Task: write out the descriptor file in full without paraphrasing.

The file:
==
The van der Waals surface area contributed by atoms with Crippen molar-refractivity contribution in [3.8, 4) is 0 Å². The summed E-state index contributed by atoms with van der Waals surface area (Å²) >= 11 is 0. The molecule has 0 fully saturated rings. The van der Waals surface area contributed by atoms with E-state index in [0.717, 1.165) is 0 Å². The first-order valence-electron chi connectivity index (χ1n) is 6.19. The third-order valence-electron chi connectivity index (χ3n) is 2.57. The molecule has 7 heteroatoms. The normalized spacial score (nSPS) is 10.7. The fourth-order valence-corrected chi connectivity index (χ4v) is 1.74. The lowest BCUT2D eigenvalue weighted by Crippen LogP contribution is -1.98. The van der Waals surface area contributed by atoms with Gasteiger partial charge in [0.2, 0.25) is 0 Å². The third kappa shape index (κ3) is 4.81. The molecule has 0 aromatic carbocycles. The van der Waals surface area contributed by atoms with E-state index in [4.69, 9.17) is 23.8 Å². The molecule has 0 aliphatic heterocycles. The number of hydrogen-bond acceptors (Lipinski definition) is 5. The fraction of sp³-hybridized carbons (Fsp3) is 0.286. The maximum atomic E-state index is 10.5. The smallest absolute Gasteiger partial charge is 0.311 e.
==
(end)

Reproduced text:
The van der Waals surface area contributed by atoms with Crippen molar-refractivity contribution in [3.8, 4) is 0 Å². The summed E-state index contributed by atoms with van der Waals surface area (Å²) >= 11 is 0. The molecule has 0 fully saturated rings. The van der Waals surface area contributed by atoms with E-state index in [0.717, 1.165) is 0 Å². The first-order valence-electron chi connectivity index (χ1n) is 6.19. The third-order valence-electron chi connectivity index (χ3n) is 2.57. The molecule has 7 heteroatoms. The normalized spacial score (nSPS) is 10.7. The fourth-order valence-corrected chi connectivity index (χ4v) is 1.74. The lowest BCUT2D eigenvalue weighted by Crippen LogP contribution is -1.98. The van der Waals surface area contributed by atoms with Gasteiger partial charge in [0.2, 0.25) is 0 Å². The third kappa shape index (κ3) is 4.81. The molecule has 0 aromatic carbocycles. The van der Waals surface area contributed by atoms with E-state index in [4.69, 9.17) is 23.8 Å². The molecule has 0 aliphatic heterocycles. The number of hydrogen-bond acceptors (Lipinski definition) is 5. The fraction of sp³-hybridized carbons (Fsp3) is 0.286. The maximum atomic E-state index is 10.5. The smallest absolute Gasteiger partial charge is 0.311 e.